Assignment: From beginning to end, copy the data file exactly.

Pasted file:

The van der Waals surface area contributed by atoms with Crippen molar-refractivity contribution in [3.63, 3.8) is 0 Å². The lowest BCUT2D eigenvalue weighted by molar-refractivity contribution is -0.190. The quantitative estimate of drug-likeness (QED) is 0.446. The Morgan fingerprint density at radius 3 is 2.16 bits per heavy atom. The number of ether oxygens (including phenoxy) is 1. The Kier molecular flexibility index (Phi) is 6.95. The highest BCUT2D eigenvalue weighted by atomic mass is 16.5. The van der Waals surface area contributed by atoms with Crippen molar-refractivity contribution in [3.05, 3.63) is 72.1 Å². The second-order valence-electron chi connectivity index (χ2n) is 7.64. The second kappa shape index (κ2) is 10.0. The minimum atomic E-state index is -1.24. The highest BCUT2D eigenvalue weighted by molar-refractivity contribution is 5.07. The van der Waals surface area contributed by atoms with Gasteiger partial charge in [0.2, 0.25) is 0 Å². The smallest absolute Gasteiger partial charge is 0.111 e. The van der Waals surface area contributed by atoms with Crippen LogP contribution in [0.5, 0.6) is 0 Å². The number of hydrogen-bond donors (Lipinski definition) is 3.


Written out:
The van der Waals surface area contributed by atoms with Crippen molar-refractivity contribution in [3.63, 3.8) is 0 Å². The lowest BCUT2D eigenvalue weighted by molar-refractivity contribution is -0.190. The quantitative estimate of drug-likeness (QED) is 0.446. The Morgan fingerprint density at radius 3 is 2.16 bits per heavy atom. The number of ether oxygens (including phenoxy) is 1. The Kier molecular flexibility index (Phi) is 6.95. The highest BCUT2D eigenvalue weighted by atomic mass is 16.5. The van der Waals surface area contributed by atoms with Crippen molar-refractivity contribution in [3.05, 3.63) is 72.1 Å². The second-order valence-electron chi connectivity index (χ2n) is 7.64. The second kappa shape index (κ2) is 10.0. The minimum atomic E-state index is -1.24. The highest BCUT2D eigenvalue weighted by molar-refractivity contribution is 5.07. The van der Waals surface area contributed by atoms with Gasteiger partial charge in [0.2, 0.25) is 0 Å². The smallest absolute Gasteiger partial charge is 0.111 e. The van der Waals surface area contributed by atoms with Crippen LogP contribution in [0.5, 0.6) is 0 Å². The number of hydrogen-bond donors (Lipinski definition) is 3.